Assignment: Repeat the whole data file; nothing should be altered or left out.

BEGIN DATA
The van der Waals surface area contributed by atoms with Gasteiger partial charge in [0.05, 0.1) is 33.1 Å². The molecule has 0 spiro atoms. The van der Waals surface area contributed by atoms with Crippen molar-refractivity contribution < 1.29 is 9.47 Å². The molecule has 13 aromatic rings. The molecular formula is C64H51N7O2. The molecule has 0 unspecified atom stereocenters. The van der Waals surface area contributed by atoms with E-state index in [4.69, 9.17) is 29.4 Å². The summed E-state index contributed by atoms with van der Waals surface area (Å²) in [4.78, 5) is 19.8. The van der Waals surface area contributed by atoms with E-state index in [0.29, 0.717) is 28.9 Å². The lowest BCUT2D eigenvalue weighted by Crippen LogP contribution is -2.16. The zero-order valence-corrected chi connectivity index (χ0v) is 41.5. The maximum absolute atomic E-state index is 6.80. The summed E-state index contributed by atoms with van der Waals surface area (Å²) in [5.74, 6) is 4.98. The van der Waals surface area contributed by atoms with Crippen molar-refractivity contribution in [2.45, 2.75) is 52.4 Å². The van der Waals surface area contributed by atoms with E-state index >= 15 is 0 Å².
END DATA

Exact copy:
The van der Waals surface area contributed by atoms with Gasteiger partial charge in [0.05, 0.1) is 33.1 Å². The molecule has 0 spiro atoms. The van der Waals surface area contributed by atoms with Crippen molar-refractivity contribution < 1.29 is 9.47 Å². The molecule has 13 aromatic rings. The molecular formula is C64H51N7O2. The molecule has 0 unspecified atom stereocenters. The van der Waals surface area contributed by atoms with E-state index in [4.69, 9.17) is 29.4 Å². The summed E-state index contributed by atoms with van der Waals surface area (Å²) in [4.78, 5) is 19.8. The van der Waals surface area contributed by atoms with E-state index in [0.29, 0.717) is 28.9 Å². The lowest BCUT2D eigenvalue weighted by Crippen LogP contribution is -2.16. The zero-order valence-corrected chi connectivity index (χ0v) is 41.5. The maximum absolute atomic E-state index is 6.80. The summed E-state index contributed by atoms with van der Waals surface area (Å²) in [5.74, 6) is 4.98. The van der Waals surface area contributed by atoms with Crippen molar-refractivity contribution in [2.45, 2.75) is 52.4 Å². The van der Waals surface area contributed by atoms with E-state index >= 15 is 0 Å².